Then she was sitting on her mom’s lap on the couch and her mom pretended to be a horsey, bouncing Ess up and down to riotous giggles. Ess isn’t a giggly kid, so when we find something that makes her laugh it’s like a burst of warm sunlight in the room. Tears in my eyes, listening to our daughter laugh. I am a lucky man and today I am thankful for my life, such as it is.
It has been a while since I wrote about you, Essie. I can’t believe how fast you are growing. For example, you did this adorable thing for a little while where you used your index finger to make a bub-bub-bub sound. We almost recorded it on your mom’s phone, but just like that, you stopped. You were on to bigger and better sounds. You can sit wonderfully now: we can plop you down and let you play while we get ready or do a small chore. You love to point at things. You mimic us! About a week ago, a brappy motorcycle drove by when you were in the car and a moment later we heard you mimicking its sound. Since then, we make raspberry sounds at you, and a lot of the time, you make them back. You are da-da-da-ing and we’re practicing your ma-ma-ma-ing.
You are eating pureed foods! Apples, avocado, broccoli and carrots.
You are not the typical sleeper: you love to get up every few hours and check in with your mom. I think we’re close to cracking the Essie code, how to convince you that sleeping is cool and fun to do for a long, contiguous stretch of time.
Iceland got used, in the bad years, to receiving tumid
little lectures from outsiders on how such simple people
allowed themselves to get caught up in a big, bad world
beyond their ken—though the truth is that, while Iceland
obviously did silly things with banks, they were the same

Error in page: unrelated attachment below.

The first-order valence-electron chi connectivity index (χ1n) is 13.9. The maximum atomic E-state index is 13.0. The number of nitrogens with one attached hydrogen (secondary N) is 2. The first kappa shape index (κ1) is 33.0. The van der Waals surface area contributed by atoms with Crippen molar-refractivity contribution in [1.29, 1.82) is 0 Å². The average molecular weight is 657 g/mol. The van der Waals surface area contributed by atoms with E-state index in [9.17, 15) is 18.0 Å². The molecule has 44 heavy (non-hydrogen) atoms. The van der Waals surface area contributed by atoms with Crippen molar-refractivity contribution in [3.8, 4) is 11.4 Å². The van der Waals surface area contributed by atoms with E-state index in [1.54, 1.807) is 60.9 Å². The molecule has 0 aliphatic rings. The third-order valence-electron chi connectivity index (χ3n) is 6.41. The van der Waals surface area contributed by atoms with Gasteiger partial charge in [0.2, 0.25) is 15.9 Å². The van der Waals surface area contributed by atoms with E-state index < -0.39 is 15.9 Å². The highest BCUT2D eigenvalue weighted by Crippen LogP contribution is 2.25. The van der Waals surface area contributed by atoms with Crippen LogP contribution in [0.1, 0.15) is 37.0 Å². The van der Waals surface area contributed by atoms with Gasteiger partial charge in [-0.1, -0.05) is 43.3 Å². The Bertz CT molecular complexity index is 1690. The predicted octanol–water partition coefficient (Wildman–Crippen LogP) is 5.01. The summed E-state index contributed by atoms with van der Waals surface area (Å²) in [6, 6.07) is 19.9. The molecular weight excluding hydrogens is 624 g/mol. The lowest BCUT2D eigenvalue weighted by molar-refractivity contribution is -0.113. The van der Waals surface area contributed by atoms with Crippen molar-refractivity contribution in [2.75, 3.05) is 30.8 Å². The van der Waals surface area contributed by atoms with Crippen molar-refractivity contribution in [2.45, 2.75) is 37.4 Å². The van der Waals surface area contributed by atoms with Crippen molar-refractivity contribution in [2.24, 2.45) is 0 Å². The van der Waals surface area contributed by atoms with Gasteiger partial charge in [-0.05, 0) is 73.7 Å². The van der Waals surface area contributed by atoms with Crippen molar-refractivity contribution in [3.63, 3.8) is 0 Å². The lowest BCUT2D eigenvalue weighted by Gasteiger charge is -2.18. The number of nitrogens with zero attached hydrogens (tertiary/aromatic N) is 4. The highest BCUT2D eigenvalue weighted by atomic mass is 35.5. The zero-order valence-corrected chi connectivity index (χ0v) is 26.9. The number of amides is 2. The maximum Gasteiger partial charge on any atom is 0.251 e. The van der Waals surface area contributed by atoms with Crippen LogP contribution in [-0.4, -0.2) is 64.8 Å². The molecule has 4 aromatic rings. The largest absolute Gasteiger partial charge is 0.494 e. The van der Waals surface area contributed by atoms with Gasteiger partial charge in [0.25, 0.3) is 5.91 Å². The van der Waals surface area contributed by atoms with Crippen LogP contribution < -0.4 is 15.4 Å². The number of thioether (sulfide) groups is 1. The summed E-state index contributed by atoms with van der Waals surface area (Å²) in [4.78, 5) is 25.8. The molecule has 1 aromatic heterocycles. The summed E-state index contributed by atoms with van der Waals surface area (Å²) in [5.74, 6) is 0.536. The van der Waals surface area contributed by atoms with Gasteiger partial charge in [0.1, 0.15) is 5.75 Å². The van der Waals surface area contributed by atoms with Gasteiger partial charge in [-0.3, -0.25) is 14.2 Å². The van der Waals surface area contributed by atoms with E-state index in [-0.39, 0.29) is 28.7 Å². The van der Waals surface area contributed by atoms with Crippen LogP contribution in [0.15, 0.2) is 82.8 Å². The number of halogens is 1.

kind of silly things with banks that the masters of
civilization were doing in downtown Manhattan. The big
difference was that the Icelanders switched gears faster
and got over it sooner and, for good measure, put some of
their bankers in jail.
In Notes on an Unhurried Journey, John A. Taylor reminds us of the nature of childhood:
When we adults think of children, there is a simple truth
which we ignore: childhood is not preparation for life,
childhood is life. A child isn’t getting ready to live, a
child is living.
The child is constantly confronted with the nagging
question: “What are you going to be?” Courageous would be
the youngster who, looking the adult squarely in the face,
would say, “I’m not going to be anything, I already am.”
We adults would be shocked by such an insolent remark, for
we have forgotten, if indeed we ever knew, that a child is
an active, participating and contributing member of
society from the time of birth.
Childhood isn’t a time when he is moulded into a human who
will then live life; he is a human who is living life. No
child will miss the zest and joy of living unless these
are denied…by adults who have convinced themselves that
childhood is a period of preparation.
How much heartache we would save ourselves if we would
recognize the child as a partner with adults in the
process of living, rather than always viewing him an an
apprentice. How much we could teach each other: adults
with the experience and children with the freshness. How
full both our lives could be.
Little children may not lead us, but at least we ought to
discuss the trip with them; for, after all, life is their